Headquarters of the Federal Reserve in Washington
Headquarters of the Federal Reserve in Washington, DC, USA. Shutterstock

The Bank of International Settlements (BIS) has collaborated with seven other central banks to release a document discussing Central Bank Digital Currency (CBDC) at length, the BIS said in a press release on 9 October.

Tilted “Central bank digital currencies: foundational principles and core features”, the document puts forth some “core principles” for CBDC, and how such a currency should be designed. The report was jointly produced by the central banks of Japan, Canada, the U.K., Sweden, Switzerland, the U.S. Federal Reserve, the European Central Bank and the BIS. The Deputy Governor of the Bank of England, Sir Jon Cunliffe, said in a statement:

“This report is a real step forward for this group of central banks in agreeing the common principles and identifying the key features we believe would be needed for a workable CBDC system. As well as helping central banks to meet their public policy objectives, the report provides a useful framework for how central banks provide money and support payment systems in an ever-evolving digital world.”


The banks have also agreed that if a nation wishes to proceed with issuing a CBDC, it must first meet the three core criteria set out in the document. A potential CBDC needs to be able to work alongside cash and other payment types in a flexible and “innovative” payment system. It should also support “wider policy objectives” and not harm the monetary and financial stability, while at the same time “promote” innovation and efficiency. The document reads:

“A CBDC robustly meeting these criteria and delivering the features set out by this group could be an important instrument for central banks to deliver their public policy objectives.”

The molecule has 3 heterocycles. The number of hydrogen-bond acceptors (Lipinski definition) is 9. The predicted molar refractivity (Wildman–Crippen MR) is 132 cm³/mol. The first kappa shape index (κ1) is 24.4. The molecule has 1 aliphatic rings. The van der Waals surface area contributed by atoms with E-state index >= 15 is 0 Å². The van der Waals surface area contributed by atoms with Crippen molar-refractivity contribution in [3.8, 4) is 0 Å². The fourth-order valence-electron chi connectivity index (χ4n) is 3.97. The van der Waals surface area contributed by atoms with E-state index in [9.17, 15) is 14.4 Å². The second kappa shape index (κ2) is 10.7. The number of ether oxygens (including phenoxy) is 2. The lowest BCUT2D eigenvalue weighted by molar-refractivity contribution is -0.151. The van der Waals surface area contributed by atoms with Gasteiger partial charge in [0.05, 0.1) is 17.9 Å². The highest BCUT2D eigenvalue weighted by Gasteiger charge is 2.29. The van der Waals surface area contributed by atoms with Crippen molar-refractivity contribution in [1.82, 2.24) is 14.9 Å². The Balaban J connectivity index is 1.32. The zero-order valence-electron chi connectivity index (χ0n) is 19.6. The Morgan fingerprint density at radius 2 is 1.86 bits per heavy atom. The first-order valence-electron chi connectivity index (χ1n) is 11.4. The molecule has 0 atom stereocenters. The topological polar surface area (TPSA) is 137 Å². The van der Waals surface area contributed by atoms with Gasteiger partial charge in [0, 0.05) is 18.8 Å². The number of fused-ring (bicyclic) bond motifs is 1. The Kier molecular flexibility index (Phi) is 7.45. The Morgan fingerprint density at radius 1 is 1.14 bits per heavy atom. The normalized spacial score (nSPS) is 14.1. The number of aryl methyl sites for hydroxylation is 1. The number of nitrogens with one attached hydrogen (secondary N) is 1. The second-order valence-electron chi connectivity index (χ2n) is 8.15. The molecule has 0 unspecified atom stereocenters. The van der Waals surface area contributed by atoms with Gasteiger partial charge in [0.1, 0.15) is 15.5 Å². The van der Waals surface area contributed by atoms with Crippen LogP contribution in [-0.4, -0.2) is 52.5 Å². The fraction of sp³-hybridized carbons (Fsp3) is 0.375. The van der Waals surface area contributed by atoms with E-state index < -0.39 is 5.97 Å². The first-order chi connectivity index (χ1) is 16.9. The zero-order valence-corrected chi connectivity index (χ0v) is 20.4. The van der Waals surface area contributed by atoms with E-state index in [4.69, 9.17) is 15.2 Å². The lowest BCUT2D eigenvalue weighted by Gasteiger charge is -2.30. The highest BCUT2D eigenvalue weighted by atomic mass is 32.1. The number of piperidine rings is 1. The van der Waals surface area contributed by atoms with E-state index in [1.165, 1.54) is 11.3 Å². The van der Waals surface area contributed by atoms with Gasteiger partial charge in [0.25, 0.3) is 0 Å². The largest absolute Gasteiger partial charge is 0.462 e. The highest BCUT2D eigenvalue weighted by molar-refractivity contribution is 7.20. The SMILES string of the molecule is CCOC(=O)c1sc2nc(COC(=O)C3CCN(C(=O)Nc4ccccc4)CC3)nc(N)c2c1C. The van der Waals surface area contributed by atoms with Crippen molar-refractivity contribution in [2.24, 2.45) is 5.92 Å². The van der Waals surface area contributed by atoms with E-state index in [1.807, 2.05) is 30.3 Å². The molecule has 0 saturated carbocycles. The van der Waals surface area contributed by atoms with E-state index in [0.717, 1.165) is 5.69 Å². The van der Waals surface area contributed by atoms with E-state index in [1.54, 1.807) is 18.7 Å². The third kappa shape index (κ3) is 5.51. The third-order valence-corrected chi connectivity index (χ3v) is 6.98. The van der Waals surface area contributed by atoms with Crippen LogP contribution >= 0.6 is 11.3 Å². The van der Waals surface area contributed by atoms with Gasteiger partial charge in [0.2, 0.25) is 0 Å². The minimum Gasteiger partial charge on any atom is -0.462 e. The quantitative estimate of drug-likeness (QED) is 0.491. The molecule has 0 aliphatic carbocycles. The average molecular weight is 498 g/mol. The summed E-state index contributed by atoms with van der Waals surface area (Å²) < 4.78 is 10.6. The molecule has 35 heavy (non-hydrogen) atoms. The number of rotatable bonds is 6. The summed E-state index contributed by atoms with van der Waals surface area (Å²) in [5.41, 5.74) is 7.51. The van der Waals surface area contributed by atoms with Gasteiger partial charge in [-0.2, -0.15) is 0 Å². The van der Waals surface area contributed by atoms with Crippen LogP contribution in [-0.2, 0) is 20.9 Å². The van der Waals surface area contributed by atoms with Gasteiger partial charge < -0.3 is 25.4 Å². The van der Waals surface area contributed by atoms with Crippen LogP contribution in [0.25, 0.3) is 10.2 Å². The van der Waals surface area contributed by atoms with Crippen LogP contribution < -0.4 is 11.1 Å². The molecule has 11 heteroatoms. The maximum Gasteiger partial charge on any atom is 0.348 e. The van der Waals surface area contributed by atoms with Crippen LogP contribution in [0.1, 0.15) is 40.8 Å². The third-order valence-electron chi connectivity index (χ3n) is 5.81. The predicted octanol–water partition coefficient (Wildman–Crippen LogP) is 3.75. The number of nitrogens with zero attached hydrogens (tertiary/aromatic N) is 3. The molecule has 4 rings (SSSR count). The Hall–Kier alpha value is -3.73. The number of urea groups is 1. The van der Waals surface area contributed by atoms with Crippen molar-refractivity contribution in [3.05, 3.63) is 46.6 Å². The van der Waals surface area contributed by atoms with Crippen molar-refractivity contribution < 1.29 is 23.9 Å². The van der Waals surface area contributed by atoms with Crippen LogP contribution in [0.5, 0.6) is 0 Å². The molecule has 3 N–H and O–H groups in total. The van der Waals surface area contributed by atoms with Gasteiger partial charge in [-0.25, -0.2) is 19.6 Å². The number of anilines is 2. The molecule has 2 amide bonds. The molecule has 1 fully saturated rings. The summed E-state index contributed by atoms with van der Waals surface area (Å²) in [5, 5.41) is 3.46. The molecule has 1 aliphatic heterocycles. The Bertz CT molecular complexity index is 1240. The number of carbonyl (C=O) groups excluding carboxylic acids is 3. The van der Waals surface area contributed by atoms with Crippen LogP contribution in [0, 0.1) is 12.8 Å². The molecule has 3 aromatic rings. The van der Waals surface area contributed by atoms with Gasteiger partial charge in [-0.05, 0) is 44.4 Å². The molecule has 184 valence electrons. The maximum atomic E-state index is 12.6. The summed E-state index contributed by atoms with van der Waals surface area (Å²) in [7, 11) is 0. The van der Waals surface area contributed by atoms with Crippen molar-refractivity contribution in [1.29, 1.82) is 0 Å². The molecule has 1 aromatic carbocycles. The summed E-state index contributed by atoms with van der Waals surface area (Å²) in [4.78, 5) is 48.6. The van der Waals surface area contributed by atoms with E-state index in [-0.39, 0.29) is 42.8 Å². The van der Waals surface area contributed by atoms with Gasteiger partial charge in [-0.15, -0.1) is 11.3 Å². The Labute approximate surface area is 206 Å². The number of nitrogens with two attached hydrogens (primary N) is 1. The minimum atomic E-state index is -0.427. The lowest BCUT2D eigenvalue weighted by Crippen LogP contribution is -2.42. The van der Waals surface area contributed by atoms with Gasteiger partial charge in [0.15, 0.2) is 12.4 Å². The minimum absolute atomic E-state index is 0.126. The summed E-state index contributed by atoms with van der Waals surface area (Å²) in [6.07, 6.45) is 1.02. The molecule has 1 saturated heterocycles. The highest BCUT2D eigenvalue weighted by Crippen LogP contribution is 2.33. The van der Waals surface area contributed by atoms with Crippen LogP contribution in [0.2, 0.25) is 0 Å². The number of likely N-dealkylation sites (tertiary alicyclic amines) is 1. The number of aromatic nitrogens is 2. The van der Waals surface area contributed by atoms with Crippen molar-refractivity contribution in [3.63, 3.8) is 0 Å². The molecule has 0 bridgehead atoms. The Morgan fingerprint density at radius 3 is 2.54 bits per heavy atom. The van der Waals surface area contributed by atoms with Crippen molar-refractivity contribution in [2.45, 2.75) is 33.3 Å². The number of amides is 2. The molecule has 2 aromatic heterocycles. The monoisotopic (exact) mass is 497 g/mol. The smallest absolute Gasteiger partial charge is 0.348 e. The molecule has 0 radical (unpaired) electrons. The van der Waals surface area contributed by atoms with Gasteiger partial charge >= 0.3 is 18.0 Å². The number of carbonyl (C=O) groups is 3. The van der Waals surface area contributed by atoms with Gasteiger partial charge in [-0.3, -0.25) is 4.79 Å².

Even though the document has set out some core principles for how a nation should go about issuing a CBDC, the BIS made it clear that no bank has committed to any actual issuance. The report reads:

“This report is not about if or when to issue a CBDC. Central banks will make that decision for their jurisdictions (in consultation with governments and stakeholders). None of the central banks contributing to this report have reached a decision on whether or not to issue a CBDC.”

A number of central banks around the world have started their own research into digital assets, making CBDC a hot topic in 2020. This month alone saw the central bank of Estonia launch a research project connected to CBDC, while the Bank of Korea revealed that it will soon enter the final testing phase of its CBDC project.

When talking about CBDCs there is one name that cannot be skipped, China. Earlier this week an official from the People’s Bank of China (PBoC) revealed that more than 3 million transactions, worth around $162 million, have been conducted in the cities of Shenzhen, Suzhou and Xiong’an using the bank’s digital yuan. While there is still no official release date for the digital yuan, the bank has been putting the CBDC through more and more tests as of late.